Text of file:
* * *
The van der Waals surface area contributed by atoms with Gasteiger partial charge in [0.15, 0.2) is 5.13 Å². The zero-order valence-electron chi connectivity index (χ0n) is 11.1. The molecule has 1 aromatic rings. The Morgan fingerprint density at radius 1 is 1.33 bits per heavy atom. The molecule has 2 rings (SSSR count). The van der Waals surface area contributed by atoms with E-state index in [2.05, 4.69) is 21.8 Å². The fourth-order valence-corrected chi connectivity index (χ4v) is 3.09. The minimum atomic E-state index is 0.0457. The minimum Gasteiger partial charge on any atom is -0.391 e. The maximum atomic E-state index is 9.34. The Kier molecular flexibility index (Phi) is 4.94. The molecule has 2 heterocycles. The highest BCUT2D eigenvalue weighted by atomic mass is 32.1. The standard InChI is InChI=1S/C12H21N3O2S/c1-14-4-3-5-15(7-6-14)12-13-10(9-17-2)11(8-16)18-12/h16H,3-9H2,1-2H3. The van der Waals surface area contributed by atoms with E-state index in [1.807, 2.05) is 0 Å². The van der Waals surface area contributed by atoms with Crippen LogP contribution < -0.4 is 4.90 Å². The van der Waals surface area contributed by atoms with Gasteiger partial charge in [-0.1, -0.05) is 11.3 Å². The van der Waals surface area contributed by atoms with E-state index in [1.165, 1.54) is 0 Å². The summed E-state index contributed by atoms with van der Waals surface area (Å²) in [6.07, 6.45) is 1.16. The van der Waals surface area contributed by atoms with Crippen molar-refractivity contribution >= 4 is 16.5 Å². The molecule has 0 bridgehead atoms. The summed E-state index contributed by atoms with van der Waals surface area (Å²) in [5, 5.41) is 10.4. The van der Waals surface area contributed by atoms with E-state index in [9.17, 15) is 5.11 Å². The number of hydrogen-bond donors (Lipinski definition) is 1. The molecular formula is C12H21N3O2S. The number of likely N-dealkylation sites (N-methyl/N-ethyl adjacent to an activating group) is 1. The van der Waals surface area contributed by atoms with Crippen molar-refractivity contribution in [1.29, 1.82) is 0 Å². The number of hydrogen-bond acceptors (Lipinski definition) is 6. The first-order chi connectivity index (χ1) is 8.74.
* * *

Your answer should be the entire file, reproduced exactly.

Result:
The van der Waals surface area contributed by atoms with Gasteiger partial charge in [0.15, 0.2) is 5.13 Å². The zero-order valence-electron chi connectivity index (χ0n) is 11.1. The molecule has 1 aromatic rings. The Morgan fingerprint density at radius 1 is 1.33 bits per heavy atom. The molecule has 2 rings (SSSR count). The van der Waals surface area contributed by atoms with E-state index in [2.05, 4.69) is 21.8 Å². The fourth-order valence-corrected chi connectivity index (χ4v) is 3.09. The minimum atomic E-state index is 0.0457. The minimum Gasteiger partial charge on any atom is -0.391 e. The maximum atomic E-state index is 9.34. The Kier molecular flexibility index (Phi) is 4.94. The molecule has 2 heterocycles. The highest BCUT2D eigenvalue weighted by atomic mass is 32.1. The standard InChI is InChI=1S/C12H21N3O2S/c1-14-4-3-5-15(7-6-14)12-13-10(9-17-2)11(8-16)18-12/h16H,3-9H2,1-2H3. The van der Waals surface area contributed by atoms with E-state index in [1.807, 2.05) is 0 Å². The van der Waals surface area contributed by atoms with Crippen LogP contribution < -0.4 is 4.90 Å². The van der Waals surface area contributed by atoms with Gasteiger partial charge in [-0.1, -0.05) is 11.3 Å². The van der Waals surface area contributed by atoms with E-state index in [1.165, 1.54) is 0 Å². The summed E-state index contributed by atoms with van der Waals surface area (Å²) in [6.07, 6.45) is 1.16. The van der Waals surface area contributed by atoms with Crippen molar-refractivity contribution >= 4 is 16.5 Å². The molecule has 0 bridgehead atoms. The summed E-state index contributed by atoms with van der Waals surface area (Å²) in [5, 5.41) is 10.4. The van der Waals surface area contributed by atoms with E-state index in [9.17, 15) is 5.11 Å². The number of hydrogen-bond donors (Lipinski definition) is 1. The molecular formula is C12H21N3O2S. The number of likely N-dealkylation sites (N-methyl/N-ethyl adjacent to an activating group) is 1. The van der Waals surface area contributed by atoms with Crippen molar-refractivity contribution in [1.29, 1.82) is 0 Å². The number of hydrogen-bond acceptors (Lipinski definition) is 6. The first-order chi connectivity index (χ1) is 8.74.